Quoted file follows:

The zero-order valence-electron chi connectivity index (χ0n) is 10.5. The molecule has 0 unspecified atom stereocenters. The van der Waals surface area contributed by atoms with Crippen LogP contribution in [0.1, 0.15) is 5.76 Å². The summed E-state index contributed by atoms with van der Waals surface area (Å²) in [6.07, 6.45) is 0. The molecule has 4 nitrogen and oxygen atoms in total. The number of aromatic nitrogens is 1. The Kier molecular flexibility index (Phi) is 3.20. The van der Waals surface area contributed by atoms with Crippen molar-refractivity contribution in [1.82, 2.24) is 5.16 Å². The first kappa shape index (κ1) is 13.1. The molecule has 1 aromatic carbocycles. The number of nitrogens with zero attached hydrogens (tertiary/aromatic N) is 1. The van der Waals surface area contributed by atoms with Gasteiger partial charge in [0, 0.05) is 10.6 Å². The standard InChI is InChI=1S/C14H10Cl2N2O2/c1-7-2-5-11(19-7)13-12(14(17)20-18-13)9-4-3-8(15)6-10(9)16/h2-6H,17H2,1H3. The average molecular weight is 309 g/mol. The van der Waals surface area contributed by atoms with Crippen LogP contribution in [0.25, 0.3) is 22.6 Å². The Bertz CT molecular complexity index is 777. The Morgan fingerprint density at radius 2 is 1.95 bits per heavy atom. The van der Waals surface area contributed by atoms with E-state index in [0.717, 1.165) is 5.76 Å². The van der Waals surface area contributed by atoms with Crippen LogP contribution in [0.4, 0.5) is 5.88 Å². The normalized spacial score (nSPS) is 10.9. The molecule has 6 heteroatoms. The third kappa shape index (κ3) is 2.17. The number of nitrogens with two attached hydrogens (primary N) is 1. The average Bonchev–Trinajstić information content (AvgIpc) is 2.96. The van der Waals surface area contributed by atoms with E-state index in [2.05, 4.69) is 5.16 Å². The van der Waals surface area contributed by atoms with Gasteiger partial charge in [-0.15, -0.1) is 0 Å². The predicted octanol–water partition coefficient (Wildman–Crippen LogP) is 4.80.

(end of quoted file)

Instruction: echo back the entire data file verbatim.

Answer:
The zero-order valence-electron chi connectivity index (χ0n) is 10.5. The molecule has 0 unspecified atom stereocenters. The van der Waals surface area contributed by atoms with Crippen LogP contribution in [0.1, 0.15) is 5.76 Å². The summed E-state index contributed by atoms with van der Waals surface area (Å²) in [6.07, 6.45) is 0. The molecule has 4 nitrogen and oxygen atoms in total. The number of aromatic nitrogens is 1. The Kier molecular flexibility index (Phi) is 3.20. The van der Waals surface area contributed by atoms with Crippen molar-refractivity contribution in [1.82, 2.24) is 5.16 Å². The first kappa shape index (κ1) is 13.1. The molecule has 1 aromatic carbocycles. The number of nitrogens with zero attached hydrogens (tertiary/aromatic N) is 1. The van der Waals surface area contributed by atoms with Gasteiger partial charge in [0, 0.05) is 10.6 Å². The standard InChI is InChI=1S/C14H10Cl2N2O2/c1-7-2-5-11(19-7)13-12(14(17)20-18-13)9-4-3-8(15)6-10(9)16/h2-6H,17H2,1H3. The average molecular weight is 309 g/mol. The van der Waals surface area contributed by atoms with Crippen LogP contribution in [0.25, 0.3) is 22.6 Å². The Bertz CT molecular complexity index is 777. The Morgan fingerprint density at radius 2 is 1.95 bits per heavy atom. The van der Waals surface area contributed by atoms with E-state index in [0.717, 1.165) is 5.76 Å². The van der Waals surface area contributed by atoms with Crippen LogP contribution in [0.4, 0.5) is 5.88 Å². The normalized spacial score (nSPS) is 10.9. The molecule has 6 heteroatoms. The third kappa shape index (κ3) is 2.17. The number of nitrogens with two attached hydrogens (primary N) is 1. The average Bonchev–Trinajstić information content (AvgIpc) is 2.96. The van der Waals surface area contributed by atoms with E-state index in [2.05, 4.69) is 5.16 Å². The van der Waals surface area contributed by atoms with Gasteiger partial charge in [-0.15, -0.1) is 0 Å². The predicted octanol–water partition coefficient (Wildman–Crippen LogP) is 4.80.